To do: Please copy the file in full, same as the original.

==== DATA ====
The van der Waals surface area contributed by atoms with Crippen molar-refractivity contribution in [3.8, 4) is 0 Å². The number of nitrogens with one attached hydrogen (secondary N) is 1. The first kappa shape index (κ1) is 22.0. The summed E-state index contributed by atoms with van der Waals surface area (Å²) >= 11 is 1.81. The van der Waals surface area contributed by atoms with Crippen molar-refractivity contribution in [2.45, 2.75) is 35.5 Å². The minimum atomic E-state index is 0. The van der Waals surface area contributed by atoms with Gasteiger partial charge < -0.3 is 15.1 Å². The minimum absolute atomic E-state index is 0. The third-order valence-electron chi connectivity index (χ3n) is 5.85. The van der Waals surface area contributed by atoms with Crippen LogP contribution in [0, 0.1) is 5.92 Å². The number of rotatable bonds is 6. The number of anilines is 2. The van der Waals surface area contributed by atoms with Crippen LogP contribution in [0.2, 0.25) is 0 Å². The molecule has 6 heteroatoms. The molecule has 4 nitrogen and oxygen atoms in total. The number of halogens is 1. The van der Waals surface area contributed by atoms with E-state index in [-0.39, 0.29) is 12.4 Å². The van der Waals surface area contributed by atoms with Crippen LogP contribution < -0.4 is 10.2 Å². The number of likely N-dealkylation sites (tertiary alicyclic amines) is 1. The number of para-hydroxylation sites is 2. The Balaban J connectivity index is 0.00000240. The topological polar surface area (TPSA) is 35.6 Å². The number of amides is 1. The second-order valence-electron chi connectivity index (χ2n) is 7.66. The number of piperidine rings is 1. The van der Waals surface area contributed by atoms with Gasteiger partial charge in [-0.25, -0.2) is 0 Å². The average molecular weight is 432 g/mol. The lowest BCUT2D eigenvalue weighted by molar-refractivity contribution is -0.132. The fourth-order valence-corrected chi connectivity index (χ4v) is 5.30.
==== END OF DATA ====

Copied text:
The van der Waals surface area contributed by atoms with Crippen molar-refractivity contribution in [3.8, 4) is 0 Å². The number of nitrogens with one attached hydrogen (secondary N) is 1. The first kappa shape index (κ1) is 22.0. The summed E-state index contributed by atoms with van der Waals surface area (Å²) >= 11 is 1.81. The van der Waals surface area contributed by atoms with Crippen molar-refractivity contribution in [2.45, 2.75) is 35.5 Å². The minimum atomic E-state index is 0. The van der Waals surface area contributed by atoms with Gasteiger partial charge < -0.3 is 15.1 Å². The minimum absolute atomic E-state index is 0. The third-order valence-electron chi connectivity index (χ3n) is 5.85. The van der Waals surface area contributed by atoms with Crippen LogP contribution in [0, 0.1) is 5.92 Å². The number of rotatable bonds is 6. The number of anilines is 2. The van der Waals surface area contributed by atoms with Crippen LogP contribution in [0.2, 0.25) is 0 Å². The molecule has 6 heteroatoms. The molecule has 4 nitrogen and oxygen atoms in total. The number of halogens is 1. The van der Waals surface area contributed by atoms with E-state index in [-0.39, 0.29) is 12.4 Å². The van der Waals surface area contributed by atoms with Crippen LogP contribution < -0.4 is 10.2 Å². The number of likely N-dealkylation sites (tertiary alicyclic amines) is 1. The number of para-hydroxylation sites is 2. The Balaban J connectivity index is 0.00000240. The topological polar surface area (TPSA) is 35.6 Å². The number of amides is 1. The second-order valence-electron chi connectivity index (χ2n) is 7.66. The number of piperidine rings is 1. The van der Waals surface area contributed by atoms with Gasteiger partial charge in [-0.25, -0.2) is 0 Å². The average molecular weight is 432 g/mol. The lowest BCUT2D eigenvalue weighted by molar-refractivity contribution is -0.132. The fourth-order valence-corrected chi connectivity index (χ4v) is 5.30.